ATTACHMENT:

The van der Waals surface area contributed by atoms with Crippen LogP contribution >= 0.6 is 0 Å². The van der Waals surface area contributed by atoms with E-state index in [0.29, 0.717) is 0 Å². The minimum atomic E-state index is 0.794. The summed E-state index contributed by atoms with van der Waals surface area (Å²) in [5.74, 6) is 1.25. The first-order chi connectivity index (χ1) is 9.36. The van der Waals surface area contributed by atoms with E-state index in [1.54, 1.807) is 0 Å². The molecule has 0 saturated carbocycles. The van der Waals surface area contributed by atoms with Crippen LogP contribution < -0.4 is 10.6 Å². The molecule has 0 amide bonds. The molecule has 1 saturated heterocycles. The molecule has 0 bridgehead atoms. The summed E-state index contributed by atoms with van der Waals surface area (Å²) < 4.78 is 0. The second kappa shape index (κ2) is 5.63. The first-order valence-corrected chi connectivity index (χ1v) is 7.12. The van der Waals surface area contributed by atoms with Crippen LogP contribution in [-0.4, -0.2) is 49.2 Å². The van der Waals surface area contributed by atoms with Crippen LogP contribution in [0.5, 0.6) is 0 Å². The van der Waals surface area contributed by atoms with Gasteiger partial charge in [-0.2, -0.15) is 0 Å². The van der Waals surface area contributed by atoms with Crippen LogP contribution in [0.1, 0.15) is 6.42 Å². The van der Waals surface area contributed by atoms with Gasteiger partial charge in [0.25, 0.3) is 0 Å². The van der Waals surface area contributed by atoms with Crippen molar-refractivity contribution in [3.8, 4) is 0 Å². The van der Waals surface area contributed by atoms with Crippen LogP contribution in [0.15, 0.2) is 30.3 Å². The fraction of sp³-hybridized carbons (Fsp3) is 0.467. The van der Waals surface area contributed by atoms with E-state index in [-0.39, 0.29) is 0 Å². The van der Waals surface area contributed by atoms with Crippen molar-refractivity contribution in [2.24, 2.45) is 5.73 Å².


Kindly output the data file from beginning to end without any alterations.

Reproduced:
The van der Waals surface area contributed by atoms with Crippen LogP contribution >= 0.6 is 0 Å². The van der Waals surface area contributed by atoms with E-state index in [0.29, 0.717) is 0 Å². The minimum atomic E-state index is 0.794. The summed E-state index contributed by atoms with van der Waals surface area (Å²) in [5.74, 6) is 1.25. The first-order chi connectivity index (χ1) is 9.36. The van der Waals surface area contributed by atoms with E-state index in [1.54, 1.807) is 0 Å². The molecule has 0 saturated carbocycles. The van der Waals surface area contributed by atoms with Crippen LogP contribution < -0.4 is 10.6 Å². The molecule has 0 amide bonds. The molecule has 1 saturated heterocycles. The molecule has 0 bridgehead atoms. The summed E-state index contributed by atoms with van der Waals surface area (Å²) < 4.78 is 0. The second kappa shape index (κ2) is 5.63. The first-order valence-corrected chi connectivity index (χ1v) is 7.12. The van der Waals surface area contributed by atoms with Crippen LogP contribution in [-0.4, -0.2) is 49.2 Å². The van der Waals surface area contributed by atoms with Crippen LogP contribution in [0.5, 0.6) is 0 Å². The van der Waals surface area contributed by atoms with Gasteiger partial charge in [-0.2, -0.15) is 0 Å². The van der Waals surface area contributed by atoms with Crippen LogP contribution in [0.1, 0.15) is 6.42 Å². The van der Waals surface area contributed by atoms with Gasteiger partial charge in [0.25, 0.3) is 0 Å². The van der Waals surface area contributed by atoms with Crippen molar-refractivity contribution in [3.8, 4) is 0 Å². The van der Waals surface area contributed by atoms with Crippen LogP contribution in [0.15, 0.2) is 30.3 Å². The fraction of sp³-hybridized carbons (Fsp3) is 0.467. The van der Waals surface area contributed by atoms with E-state index in [-0.39, 0.29) is 0 Å². The van der Waals surface area contributed by atoms with Crippen molar-refractivity contribution in [2.24, 2.45) is 5.73 Å².